Portugal and Ryanair (FR, Dublin Int'l) have drawn battle lines after the Irish budget carrier won its challenge in the European Union General Court to block Portuguese state aid for struggling national carrier TAP Air Portugal (TP, Lisbon).

Portugal’s Minister of Infrastructure and Housing, Pedro Nuno Santos, has accused Ryanair of meddling in the country’s internal affairs and systematically attacking TAP to gain market share. He has warned Ryanair not to expect any cooperation from the Portuguese state from now on and cautioned it to respect the country’s labour laws regarding employing local pilots and crews. He further accused Ryanair of commercial opportunism, saying while its investment in Portugal was welcome, it was only doing so for commercial gain.

Ryanair Group Chief Executive Officer Michael O’Leary dismissed the allegations. He called on Santos to “stop wasting taxpayers’ money on TAP, and invest in infrastructure”. “His immediate priority should be the opening of Montijo, where Ryanair could - within two years - deliver five million passengers and create over 5,000 new, very well paid jobs in Lisbon.” The proposed establishment of a new Lisbon secondary international airport at Montijo has been mired by controversy and local government opposition.

Their comments followed a video conference call on May 26, which O’Leary dismissed as “interesting although pointless”. Responding to Santos' charges, he said: “We condemn his false claims over recent days that Ryanair is waging a commercial war when this is called competition. We also reject his false claims that Ryanair engages in ‘social dumping’ when we pay our cabin crew more than double what his government pays Portuguese nurses and teachers in a year.”

The face-off follows after Ryanair welcomed the EU court’s rulings on May 19 that EUR1.2 billion euros (USD1.4 billion) in Portuguese state aid to TAP was in breach of European Union law. Ryanair had argued the aid - greenlighted by the European Commission in June last year - had been anti-competitive, rewarded inefficiency, and had reversed the clock on air transport liberalisation in Europe.

Responding in a strongly-worded statement, Santos accused Ryanair of interfering in decisions taken by the Portuguese government. “Portugal is a sovereign and democratic state, and the government does not accept intrusions or lessons from a foreign airline that is only answerable to its shareholders.”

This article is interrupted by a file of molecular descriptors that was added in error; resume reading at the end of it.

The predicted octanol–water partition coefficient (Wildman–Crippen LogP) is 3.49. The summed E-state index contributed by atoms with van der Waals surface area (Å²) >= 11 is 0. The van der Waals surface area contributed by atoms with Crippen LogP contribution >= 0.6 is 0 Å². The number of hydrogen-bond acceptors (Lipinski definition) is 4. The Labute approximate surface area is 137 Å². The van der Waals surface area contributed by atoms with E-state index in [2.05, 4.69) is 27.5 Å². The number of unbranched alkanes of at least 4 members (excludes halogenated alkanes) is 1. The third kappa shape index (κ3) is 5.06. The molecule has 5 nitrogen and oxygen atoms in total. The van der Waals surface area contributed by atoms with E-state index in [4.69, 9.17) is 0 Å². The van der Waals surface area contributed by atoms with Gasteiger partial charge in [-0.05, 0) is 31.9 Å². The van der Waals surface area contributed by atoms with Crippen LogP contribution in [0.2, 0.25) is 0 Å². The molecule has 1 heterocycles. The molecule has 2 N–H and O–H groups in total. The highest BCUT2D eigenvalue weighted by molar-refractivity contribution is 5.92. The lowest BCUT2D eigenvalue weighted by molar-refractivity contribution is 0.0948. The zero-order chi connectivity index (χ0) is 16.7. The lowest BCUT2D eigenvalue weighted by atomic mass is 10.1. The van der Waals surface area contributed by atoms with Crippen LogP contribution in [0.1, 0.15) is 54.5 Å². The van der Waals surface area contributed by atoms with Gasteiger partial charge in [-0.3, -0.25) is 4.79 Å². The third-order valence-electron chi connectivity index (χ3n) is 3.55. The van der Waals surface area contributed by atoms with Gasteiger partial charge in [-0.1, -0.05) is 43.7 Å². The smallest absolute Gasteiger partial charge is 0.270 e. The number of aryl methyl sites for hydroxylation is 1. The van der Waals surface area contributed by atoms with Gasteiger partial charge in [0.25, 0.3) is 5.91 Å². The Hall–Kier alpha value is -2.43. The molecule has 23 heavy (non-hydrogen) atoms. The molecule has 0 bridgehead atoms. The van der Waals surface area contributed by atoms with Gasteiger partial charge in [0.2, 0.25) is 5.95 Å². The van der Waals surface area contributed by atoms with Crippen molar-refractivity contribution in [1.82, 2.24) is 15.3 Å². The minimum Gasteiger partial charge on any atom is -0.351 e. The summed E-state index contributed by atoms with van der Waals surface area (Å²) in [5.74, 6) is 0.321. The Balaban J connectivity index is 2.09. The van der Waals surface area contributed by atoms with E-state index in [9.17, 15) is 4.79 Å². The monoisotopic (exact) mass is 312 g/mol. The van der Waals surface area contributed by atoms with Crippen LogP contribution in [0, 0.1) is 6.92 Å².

“The investment in TAP is a strategic and structuring investment, not only in the airline but in the Portuguese economy. This is because TAP's impact on the national economy far exceeds the company's net results. TAP guarantees, in a normal year, EUR3 billion (USD3.6 billion) in exports to Portugal, EUR1.3 billion (USD1.5 billion) in purchases from more than a thousand companies throughout the national territory. It is the company that transports the most passengers to and from Portugal, and it is, in addition to all this, an essential company to improve connectivity between Portugal and the EU and the rest of the world,” Santos stated.

For his part, O’Leary pointed out that Ryanair was one of the largest overseas investors in Portugal, having placed more than USD2 billion worth of aircraft at its four Portuguese bases in Lisbon, Porto, Faro, and Ponta Delgada. Ryanair had also expanded in Porto when TAP closed its base there. “In Summer 2021, Ryanair will operate over 120 routes to/from Portugal. This is almost double the 70 routes offered by TAP,” he said.

During the call, O’Leary had offered to further invest in Ryanair's IT teams in Lisbon and offered to discuss with Santos the opportunity to open aircraft maintenance bases in Portugal, each of which would bring 300 to 500 more engineering jobs. “Minister Santos wasn’t interested in these infrastructure discussions. All he wants to do is subsidise TAP and criticise Ryanair,” he said.

As previously reported the EU state aid secured TAP’s immediate liquidity needs last year after the airline reported a record EUR1.2 billion (USD1.4 billion) loss amid the COVID-19 pandemic. In exchange, the Portuguese government acquired 22.5%, now owning 72.5% of holding company TAP SGPS, and submitted a restructuring plan for TAP to the EC. If Brussels rejects this plan, which involves a proposed 2,000 job cuts by 2022 and pay cuts of up to 25%, TAP will have to repay the rescue loan, which could lead to its insolvency.